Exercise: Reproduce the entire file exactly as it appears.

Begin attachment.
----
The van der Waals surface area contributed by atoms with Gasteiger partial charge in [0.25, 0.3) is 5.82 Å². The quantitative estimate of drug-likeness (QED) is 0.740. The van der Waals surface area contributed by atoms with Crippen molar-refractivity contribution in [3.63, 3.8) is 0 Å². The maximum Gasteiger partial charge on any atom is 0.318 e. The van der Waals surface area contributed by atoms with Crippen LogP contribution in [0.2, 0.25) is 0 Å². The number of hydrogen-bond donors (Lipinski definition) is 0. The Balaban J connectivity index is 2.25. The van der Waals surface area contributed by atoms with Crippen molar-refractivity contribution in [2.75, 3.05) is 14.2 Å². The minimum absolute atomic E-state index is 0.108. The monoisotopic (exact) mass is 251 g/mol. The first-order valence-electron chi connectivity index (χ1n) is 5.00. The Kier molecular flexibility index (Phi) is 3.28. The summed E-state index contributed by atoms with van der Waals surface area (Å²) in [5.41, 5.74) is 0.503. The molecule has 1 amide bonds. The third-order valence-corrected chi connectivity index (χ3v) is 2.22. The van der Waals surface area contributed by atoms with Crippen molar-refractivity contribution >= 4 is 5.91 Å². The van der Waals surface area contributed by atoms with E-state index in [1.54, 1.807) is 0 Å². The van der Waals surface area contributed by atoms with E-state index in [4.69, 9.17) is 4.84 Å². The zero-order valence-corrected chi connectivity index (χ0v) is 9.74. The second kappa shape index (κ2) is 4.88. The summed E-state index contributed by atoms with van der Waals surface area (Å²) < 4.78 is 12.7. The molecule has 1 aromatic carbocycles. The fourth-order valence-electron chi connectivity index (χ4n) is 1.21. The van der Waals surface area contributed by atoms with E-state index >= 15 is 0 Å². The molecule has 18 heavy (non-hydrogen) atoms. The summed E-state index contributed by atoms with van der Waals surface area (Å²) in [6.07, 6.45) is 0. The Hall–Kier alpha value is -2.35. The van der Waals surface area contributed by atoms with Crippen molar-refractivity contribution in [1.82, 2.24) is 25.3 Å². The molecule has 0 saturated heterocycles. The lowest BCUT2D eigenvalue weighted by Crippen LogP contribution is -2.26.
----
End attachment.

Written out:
The van der Waals surface area contributed by atoms with Gasteiger partial charge in [0.25, 0.3) is 5.82 Å². The quantitative estimate of drug-likeness (QED) is 0.740. The van der Waals surface area contributed by atoms with Crippen molar-refractivity contribution in [3.63, 3.8) is 0 Å². The maximum Gasteiger partial charge on any atom is 0.318 e. The van der Waals surface area contributed by atoms with Crippen LogP contribution in [0.2, 0.25) is 0 Å². The number of hydrogen-bond donors (Lipinski definition) is 0. The Balaban J connectivity index is 2.25. The van der Waals surface area contributed by atoms with Crippen molar-refractivity contribution in [2.75, 3.05) is 14.2 Å². The minimum absolute atomic E-state index is 0.108. The monoisotopic (exact) mass is 251 g/mol. The first-order valence-electron chi connectivity index (χ1n) is 5.00. The Kier molecular flexibility index (Phi) is 3.28. The summed E-state index contributed by atoms with van der Waals surface area (Å²) in [5.41, 5.74) is 0.503. The molecule has 1 amide bonds. The third-order valence-corrected chi connectivity index (χ3v) is 2.22. The van der Waals surface area contributed by atoms with Crippen molar-refractivity contribution >= 4 is 5.91 Å². The van der Waals surface area contributed by atoms with E-state index in [1.54, 1.807) is 0 Å². The van der Waals surface area contributed by atoms with E-state index in [4.69, 9.17) is 4.84 Å². The zero-order valence-corrected chi connectivity index (χ0v) is 9.74. The second kappa shape index (κ2) is 4.88. The summed E-state index contributed by atoms with van der Waals surface area (Å²) < 4.78 is 12.7. The molecule has 1 aromatic carbocycles. The fourth-order valence-electron chi connectivity index (χ4n) is 1.21. The van der Waals surface area contributed by atoms with E-state index >= 15 is 0 Å². The molecule has 18 heavy (non-hydrogen) atoms. The summed E-state index contributed by atoms with van der Waals surface area (Å²) in [6.07, 6.45) is 0. The Hall–Kier alpha value is -2.35. The van der Waals surface area contributed by atoms with Crippen molar-refractivity contribution in [1.82, 2.24) is 25.3 Å². The molecule has 0 saturated heterocycles. The lowest BCUT2D eigenvalue weighted by Crippen LogP contribution is -2.26.